July 31, 2008
Study Supports Health Benefits of Smoking Ban
Hospital Admissions Fall 17% After Scottish Law Enacted; Businesses Balk at Restrictions
By JEREMY SINGER-VINE
When Scotland prohibited smoking in enclosed public areas and workplaces after March 2006, researchers found:
- A 14% reduction in admissions for acute coronary syndrome among smokers.
- A 19% reduction among former smokers.
- A 21% reduction among people who had never smoked.
Source: New England Journal of Medicine
A new study from Scotland provides what public-health experts in the U.S. say is the strongest evidence yet that public bans on smoking -- being debated in several locales -- improve health by reducing exposure to secondhand smoke.
According to the study, which appears in Thursday's edition of the New England Journal of Medicine, hospital admissions for heart attacks and acute coronary problems fell 17% overall, and even more for nonsmokers, in the year after Scotland banned smoking in public places.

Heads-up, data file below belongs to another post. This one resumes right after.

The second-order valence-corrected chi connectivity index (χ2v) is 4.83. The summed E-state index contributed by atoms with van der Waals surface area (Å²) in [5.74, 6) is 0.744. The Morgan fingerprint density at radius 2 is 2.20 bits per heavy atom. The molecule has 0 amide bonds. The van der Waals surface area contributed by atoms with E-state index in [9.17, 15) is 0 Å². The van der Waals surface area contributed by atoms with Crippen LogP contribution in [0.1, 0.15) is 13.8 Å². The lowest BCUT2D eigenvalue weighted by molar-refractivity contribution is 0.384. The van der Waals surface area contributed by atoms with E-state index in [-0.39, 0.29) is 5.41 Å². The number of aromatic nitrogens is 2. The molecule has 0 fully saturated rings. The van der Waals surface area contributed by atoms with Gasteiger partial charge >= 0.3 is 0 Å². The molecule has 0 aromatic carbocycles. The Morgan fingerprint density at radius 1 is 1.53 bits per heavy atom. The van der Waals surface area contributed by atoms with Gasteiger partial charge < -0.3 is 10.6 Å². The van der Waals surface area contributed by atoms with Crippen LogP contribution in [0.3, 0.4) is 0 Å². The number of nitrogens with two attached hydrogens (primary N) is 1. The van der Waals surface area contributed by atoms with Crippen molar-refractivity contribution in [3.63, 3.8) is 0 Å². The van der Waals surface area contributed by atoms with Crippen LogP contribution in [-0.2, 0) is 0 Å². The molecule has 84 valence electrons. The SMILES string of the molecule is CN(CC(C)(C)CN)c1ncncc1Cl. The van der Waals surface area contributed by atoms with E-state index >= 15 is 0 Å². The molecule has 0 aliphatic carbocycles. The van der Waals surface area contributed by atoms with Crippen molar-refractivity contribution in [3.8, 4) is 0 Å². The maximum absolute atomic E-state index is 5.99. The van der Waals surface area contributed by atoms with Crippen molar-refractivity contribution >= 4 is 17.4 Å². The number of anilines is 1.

"There has long been a claim from smokers that they are affecting their own bodies, and why should the public care?" said David Cohen, director of cardiovascular research at Saint Luke's Mid America Heart Institute in Kansas City, Mo., who wasn't involved in the study. "This shows that the public should absolutely care ... that is an incredibly powerful finding."
Posted by Tom Troceen at 11:44 AM